Because you've worked hard to create a secure and comfortable lifestyle for your family and loved ones, you'll want to ensure that you have a sound financial plan that includes trust and estate planning. With some forethought, you may be able to minimize gift and estate taxes and preserve more of your assets for those you care about.
One of the first steps you'll take in the estate planning process is determining how much planning you'll need to undertake. No two situations are alike. And even individuals who don't have a great deal of wealth require some degree of planning. On the flip side, those with substantial assets often require highly complex estate plans.
Two key components of your initial needs evaluation are an estate analysis and a settlement cost analysis. The estate analysis includes an in-depth review of your present estate-settlement arrangements. This estate analysis will also disclose potential problems in your present plan and provide facts upon which to base decisions concerning alterations in your estate plan.
For example, you may believe that your current arrangements are all taken care of in a will that leaves everything to your spouse. However, if you've named anyone else as a beneficiary on other documents - life insurance policies, retirement or pension plans, joint property deeds - those instructions, not your will, are going to govern the disposition of those assets. You want to ensure that all your instructions work harmoniously to follow your exact wishes. In addition, you may want to consider alternative asset ownership arrangements under certain circumstances. An estate plan that leaves everything to a surviving spouse enjoys the unlimited marital deduction against all estate taxes but fails to take advantage of the decedent spouse's applicable exclusion amounts against estate taxes under federal and state law. This may result in a larger estate tax burden at the death of the second spouse. Yet these are taxes that can potentially be minimized with careful estate planning. While your spouse will receive your estate free of estate taxes if he or she is a U.S. citizen, anything your spouse receives above his or her federal applicable exclusion amount may eventually be subject to estate taxes upon his or her death.1 Many states also have their own estate tax regimes and apply different (lower) estate tax applicable exclusion amounts, which you will need to consider with your estate planning professional.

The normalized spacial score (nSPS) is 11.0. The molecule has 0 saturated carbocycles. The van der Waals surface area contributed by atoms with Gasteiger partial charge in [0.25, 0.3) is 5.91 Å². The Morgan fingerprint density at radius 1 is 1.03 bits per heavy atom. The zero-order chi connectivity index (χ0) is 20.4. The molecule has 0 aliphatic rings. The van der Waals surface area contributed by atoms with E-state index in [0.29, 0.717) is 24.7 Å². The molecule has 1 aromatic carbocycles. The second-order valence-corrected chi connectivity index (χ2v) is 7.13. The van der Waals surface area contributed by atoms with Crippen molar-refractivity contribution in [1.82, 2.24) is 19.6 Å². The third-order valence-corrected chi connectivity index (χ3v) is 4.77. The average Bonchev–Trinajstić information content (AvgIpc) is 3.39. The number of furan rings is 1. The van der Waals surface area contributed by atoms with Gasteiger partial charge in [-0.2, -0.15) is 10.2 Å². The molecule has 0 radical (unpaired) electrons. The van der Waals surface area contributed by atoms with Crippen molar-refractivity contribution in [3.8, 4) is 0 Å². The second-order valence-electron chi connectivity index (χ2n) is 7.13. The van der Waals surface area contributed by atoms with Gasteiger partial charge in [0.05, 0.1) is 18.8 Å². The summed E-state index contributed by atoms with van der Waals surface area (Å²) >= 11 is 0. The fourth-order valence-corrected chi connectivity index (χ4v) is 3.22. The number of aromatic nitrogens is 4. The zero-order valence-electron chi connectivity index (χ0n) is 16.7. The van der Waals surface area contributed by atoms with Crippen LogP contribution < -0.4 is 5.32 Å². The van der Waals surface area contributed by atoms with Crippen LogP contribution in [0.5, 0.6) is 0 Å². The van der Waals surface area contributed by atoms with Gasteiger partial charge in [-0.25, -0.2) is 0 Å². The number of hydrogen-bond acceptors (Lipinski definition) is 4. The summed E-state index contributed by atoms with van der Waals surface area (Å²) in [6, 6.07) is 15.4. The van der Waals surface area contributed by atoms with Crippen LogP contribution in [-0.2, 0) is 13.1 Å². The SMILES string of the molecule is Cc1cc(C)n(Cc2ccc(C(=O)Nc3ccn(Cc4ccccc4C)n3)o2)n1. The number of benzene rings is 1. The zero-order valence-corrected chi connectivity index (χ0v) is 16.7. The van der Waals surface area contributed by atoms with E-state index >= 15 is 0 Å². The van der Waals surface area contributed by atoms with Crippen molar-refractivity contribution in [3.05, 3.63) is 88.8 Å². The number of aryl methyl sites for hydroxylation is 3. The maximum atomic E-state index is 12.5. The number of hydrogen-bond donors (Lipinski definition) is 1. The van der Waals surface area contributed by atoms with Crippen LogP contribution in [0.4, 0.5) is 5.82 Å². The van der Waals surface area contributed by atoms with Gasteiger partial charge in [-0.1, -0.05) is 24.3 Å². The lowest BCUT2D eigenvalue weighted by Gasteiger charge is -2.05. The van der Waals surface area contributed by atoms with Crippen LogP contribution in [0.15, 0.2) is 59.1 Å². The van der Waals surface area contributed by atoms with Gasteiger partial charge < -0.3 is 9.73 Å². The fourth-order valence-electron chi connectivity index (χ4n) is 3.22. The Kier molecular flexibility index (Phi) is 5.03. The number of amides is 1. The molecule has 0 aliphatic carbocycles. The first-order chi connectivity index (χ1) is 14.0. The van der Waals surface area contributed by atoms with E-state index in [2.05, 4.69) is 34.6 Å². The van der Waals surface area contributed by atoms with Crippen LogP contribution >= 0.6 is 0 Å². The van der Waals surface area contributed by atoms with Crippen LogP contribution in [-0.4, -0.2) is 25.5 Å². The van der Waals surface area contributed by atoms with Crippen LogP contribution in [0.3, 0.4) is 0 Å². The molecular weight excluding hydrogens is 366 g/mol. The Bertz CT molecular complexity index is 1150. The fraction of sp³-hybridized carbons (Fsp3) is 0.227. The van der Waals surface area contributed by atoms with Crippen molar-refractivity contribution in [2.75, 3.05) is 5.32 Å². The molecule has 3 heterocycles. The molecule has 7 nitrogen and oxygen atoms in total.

An estate settlement cost analysis summarizes the costs of various estate distribution arrangements. In estimating these costs, the analysis tests the effectiveness of any proposed estate plan arrangement by varying the estate arrangement, the inflation and date of distribution assumptions, as well as specific personal and charitable bequests.
Estate planning is very complex. And while a simple will may adequately serve the estate planning needs of some people, you should meet with a qualified legal advisor to be sure you are developing a plan that is consistent with your objectives.
Finally, be sure to recognize that estate planning is also an ongoing process that may require periodic review to ensure that plans are in concert with your changing goals. In addition, because estate planning often entails many facets of your personal finances, it often involves the coordinated efforts of qualified legal, tax, insurance, and financial professionals.
Bring this checklist to a qualified legal professional to discuss how to make your plan comprehensive and up-to-date.
Part 1 -- Communicating Your Wishes
Part 2 - Protecting Your Family
Part 3 - Reducing Your Taxes
Part 4 - Protecting Your Business
1The estate tax exemption is $5.12 million for 2012, but is scheduled to revert to $1 million as of January 1, 2013, unless Congress renews or changes it.
Estate Planning Basics - Tutorial